Karen Guenther, a former ICU nurse, is the president, CEO and founder of Semper Fi & America's Fund. Since 2004, the fund has provided immediate financial assistance and lifetime support for veterans during their time of recovery and transition back into civilian life.
Lives will unfortunately be lost.
As the head of a nonprofit providing lifetime support to service members, suicide is a grim reality that my counterparts and I face every day. Around the holidays, there is an unfortunate uptick in untimely deaths. This will likely be exacerbated by COVID-19 -- not just for veterans but for civilians as well.
A societal pandemic in its own right, suicide is incredibly complex. Certainly, there are a number of successful treatment and prevention programs being implemented, but there is much we still have to learn about mental illness. That is why in this perpetual but urgent battle to save lives, we need to fundamentally rethink how we approach and respond to suicide. It starts with a look inward to an incredibly simple and powerful tool that is too often overlooked -- our own hearts.
The statistics are startling. By most benchmarks, suicide rates are trending in the wrong direction. Already the 10th leading cause of death in the United States, suicide rates in the U.S. have risen 35% since 1999. With respect to the military, the Department of Veterans Affairs estimates that suicide claims the lives of approximately 17 U.S. veterans each day. According to published reports, military suicides rose 20% this spring compared to the same time last year, coinciding with the onset of COVID-19.
The solution is multifaceted. A major challenge in tackling suicide prevention is that there are many mental health conditions -- depression, PTSD, bipolar disorders and anxiety -- that can contribute to suicidal thoughts. Having worked as an ICU nurse for 20 years in hospitals across the country, I have found that the only effective way to administer care to those who have been critically wounded in battle is through a holistic approach.
One of the first things I learned in nursing school is that to truly care for a person is to ensure that they are sound on all levels -- physically, mentally, emotionally and spiritually. To accomplish that, we cannot underestimate the importance of working on diet, rest, exercise, sleep and also faith. Taken together, all of these things help make us more resilient to face life's inevitable challenges. In addition, we know that we need to ensure people have a sense of human connection, purpose and direction in their lives. These basic lessons lay at the foundation of the work being done by numerous organizations across the country that help the combat wounded and their families.
Throughout my many years serving veterans and their families, I have seen groups put incredible programs into action to give people purpose and hope.
Such programs include the Tragedy Assistance Program for Survivors (TAPS), which sponsors grief camps for children who have lost a military loved one; Resounding Joy, which provides therapy through music; and Mission BBQ, which feeds our troops and their mission of patriotism, to name just a few. I've also witnessed how lives are changed by veterans bonding with their comrades over a campfire at a weekend retreat or apprenticeship programs that help vets secure capital and equipment needed to start a business. These are the kinds of tried-and-true programs that we know work.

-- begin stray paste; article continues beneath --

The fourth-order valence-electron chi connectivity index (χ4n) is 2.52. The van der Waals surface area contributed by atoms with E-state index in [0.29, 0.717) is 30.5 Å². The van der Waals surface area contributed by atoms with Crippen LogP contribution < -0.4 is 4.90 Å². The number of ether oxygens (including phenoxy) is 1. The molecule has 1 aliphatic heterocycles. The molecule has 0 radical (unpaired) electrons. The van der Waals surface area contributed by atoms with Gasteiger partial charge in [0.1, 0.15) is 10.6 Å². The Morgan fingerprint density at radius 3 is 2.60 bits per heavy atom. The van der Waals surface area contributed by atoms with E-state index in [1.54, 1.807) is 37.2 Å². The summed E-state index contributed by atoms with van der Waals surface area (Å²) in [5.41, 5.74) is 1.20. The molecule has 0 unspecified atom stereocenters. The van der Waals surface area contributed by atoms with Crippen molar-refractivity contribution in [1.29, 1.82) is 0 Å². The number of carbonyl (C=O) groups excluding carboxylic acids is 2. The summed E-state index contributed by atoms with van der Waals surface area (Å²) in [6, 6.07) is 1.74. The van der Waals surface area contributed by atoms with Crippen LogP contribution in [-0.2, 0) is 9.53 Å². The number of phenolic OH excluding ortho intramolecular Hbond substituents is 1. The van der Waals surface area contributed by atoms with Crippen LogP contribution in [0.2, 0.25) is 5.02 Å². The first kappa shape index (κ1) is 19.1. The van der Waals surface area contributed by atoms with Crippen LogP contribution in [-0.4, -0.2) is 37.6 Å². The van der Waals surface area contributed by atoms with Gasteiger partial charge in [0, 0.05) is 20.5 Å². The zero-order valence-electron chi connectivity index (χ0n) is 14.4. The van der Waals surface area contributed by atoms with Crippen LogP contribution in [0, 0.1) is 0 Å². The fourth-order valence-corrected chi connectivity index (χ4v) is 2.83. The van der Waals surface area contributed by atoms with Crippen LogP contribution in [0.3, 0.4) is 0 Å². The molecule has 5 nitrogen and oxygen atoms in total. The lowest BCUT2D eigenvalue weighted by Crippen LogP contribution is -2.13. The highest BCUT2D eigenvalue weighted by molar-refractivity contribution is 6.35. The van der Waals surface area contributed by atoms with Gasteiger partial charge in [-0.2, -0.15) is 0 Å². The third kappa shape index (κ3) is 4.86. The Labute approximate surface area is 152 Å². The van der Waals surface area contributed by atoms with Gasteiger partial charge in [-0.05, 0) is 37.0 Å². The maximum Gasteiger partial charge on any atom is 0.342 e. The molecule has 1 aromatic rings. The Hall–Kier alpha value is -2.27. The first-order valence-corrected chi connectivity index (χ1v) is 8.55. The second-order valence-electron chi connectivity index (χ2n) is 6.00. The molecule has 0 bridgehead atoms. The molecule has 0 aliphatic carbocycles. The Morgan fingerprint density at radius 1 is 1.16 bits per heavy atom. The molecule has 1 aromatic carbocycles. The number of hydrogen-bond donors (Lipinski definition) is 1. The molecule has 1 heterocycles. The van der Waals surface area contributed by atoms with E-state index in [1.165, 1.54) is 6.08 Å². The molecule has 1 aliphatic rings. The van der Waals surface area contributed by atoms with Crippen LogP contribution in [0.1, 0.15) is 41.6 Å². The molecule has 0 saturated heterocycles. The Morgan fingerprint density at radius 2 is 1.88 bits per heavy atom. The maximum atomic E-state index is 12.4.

But there are countless brave men and women not yet plugged into larger communities who have yet to find a support network. Reaching them is crucial in the race to save lives.
Circumstances and lack of knowledge can be obstacles to accessing helpful resources. Service-related physical or mental conditions can increase loneliness, isolation, fear and despair. Simply not knowing where to turn for help causes thousands of veterans to suffer alone. Many of the hurting are living and working right next to us. He or she could be the neighbor next door, your Uber driver, a passenger on a bus, a parishioner at church, or even closer yet, a family member. Herein lie the call and opportunity for all of us.
As Americans, we must do more to give hope and purpose to those feeling alone and hopeless. Just as our communities have rallied countless times to help those in great need, we must do so even more now.
While national programs serve an incredible purpose, hope is always local. All it may take is a simple smile, holding the door or a quick hello to someone who might not be looking or acting like themselves. These "pay it forward" moments undoubtedly come from one place -- the heart. According to the motto of Cardinal John Henry Newman -- inspired by Saint Francis de Sales -- the "Heart speaks to the heart."
The holidays are supposed to be a joyous time spent with family and friends. For many veterans, this is not the case. Collectively, we need to go out of our way to let our service members and veterans know they are not alone. The gift of help and hope lies within each of us. Simple, human, heart-to-heart connection can make a life-changing difference for those most at risk. As the late Holocaust survivor, psychiatrist and author Victor E. Frankl once said so eloquently, "Those who have a 'why' to live can bear with almost any 'how.'"
This holiday season, connect with the service members and veterans in your circle. Share the gift of time, hope, love and purpose. It could change your life -- and theirs.
-- The opinions expressed in this op-ed are those of the author and do not necessarily reflect the views of Military.com. If you would like to submit your own commentary, please send your article to email@example.com for consideration.